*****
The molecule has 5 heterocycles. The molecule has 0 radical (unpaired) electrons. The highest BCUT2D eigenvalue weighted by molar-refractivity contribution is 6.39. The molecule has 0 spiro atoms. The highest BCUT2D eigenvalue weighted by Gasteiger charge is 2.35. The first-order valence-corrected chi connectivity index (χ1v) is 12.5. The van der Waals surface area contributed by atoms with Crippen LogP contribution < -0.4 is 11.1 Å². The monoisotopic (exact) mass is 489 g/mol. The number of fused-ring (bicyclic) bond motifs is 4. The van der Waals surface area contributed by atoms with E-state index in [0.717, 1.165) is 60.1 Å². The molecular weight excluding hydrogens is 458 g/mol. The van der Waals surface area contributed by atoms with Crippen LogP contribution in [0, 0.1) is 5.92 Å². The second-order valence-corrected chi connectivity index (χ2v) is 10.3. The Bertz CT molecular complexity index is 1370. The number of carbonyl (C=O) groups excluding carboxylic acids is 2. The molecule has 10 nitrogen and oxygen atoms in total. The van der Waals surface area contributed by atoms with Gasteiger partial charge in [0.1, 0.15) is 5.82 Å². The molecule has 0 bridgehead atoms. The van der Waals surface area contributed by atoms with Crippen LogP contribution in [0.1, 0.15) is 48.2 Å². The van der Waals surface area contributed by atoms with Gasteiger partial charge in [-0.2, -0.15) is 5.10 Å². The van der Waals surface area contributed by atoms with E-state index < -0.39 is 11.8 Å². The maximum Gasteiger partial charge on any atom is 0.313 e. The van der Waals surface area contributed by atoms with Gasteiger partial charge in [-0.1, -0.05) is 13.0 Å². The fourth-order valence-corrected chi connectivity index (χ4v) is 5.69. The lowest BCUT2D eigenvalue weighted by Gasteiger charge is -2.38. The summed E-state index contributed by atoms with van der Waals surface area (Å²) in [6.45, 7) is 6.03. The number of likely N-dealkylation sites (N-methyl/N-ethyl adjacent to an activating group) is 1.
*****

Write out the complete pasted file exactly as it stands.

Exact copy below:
The molecule has 5 heterocycles. The molecule has 0 radical (unpaired) electrons. The highest BCUT2D eigenvalue weighted by molar-refractivity contribution is 6.39. The molecule has 0 spiro atoms. The highest BCUT2D eigenvalue weighted by Gasteiger charge is 2.35. The first-order valence-corrected chi connectivity index (χ1v) is 12.5. The van der Waals surface area contributed by atoms with Crippen LogP contribution < -0.4 is 11.1 Å². The monoisotopic (exact) mass is 489 g/mol. The number of fused-ring (bicyclic) bond motifs is 4. The van der Waals surface area contributed by atoms with E-state index in [0.717, 1.165) is 60.1 Å². The molecular weight excluding hydrogens is 458 g/mol. The van der Waals surface area contributed by atoms with Crippen LogP contribution in [0, 0.1) is 5.92 Å². The second-order valence-corrected chi connectivity index (χ2v) is 10.3. The Bertz CT molecular complexity index is 1370. The number of carbonyl (C=O) groups excluding carboxylic acids is 2. The molecule has 10 nitrogen and oxygen atoms in total. The van der Waals surface area contributed by atoms with Gasteiger partial charge in [0.1, 0.15) is 5.82 Å². The molecule has 0 bridgehead atoms. The van der Waals surface area contributed by atoms with Crippen LogP contribution in [0.1, 0.15) is 48.2 Å². The van der Waals surface area contributed by atoms with Gasteiger partial charge in [-0.2, -0.15) is 5.10 Å². The van der Waals surface area contributed by atoms with E-state index < -0.39 is 11.8 Å². The maximum Gasteiger partial charge on any atom is 0.313 e. The van der Waals surface area contributed by atoms with Gasteiger partial charge in [-0.1, -0.05) is 13.0 Å². The fourth-order valence-corrected chi connectivity index (χ4v) is 5.69. The lowest BCUT2D eigenvalue weighted by Gasteiger charge is -2.38. The summed E-state index contributed by atoms with van der Waals surface area (Å²) in [6.45, 7) is 6.03. The number of likely N-dealkylation sites (N-methyl/N-ethyl adjacent to an activating group) is 1.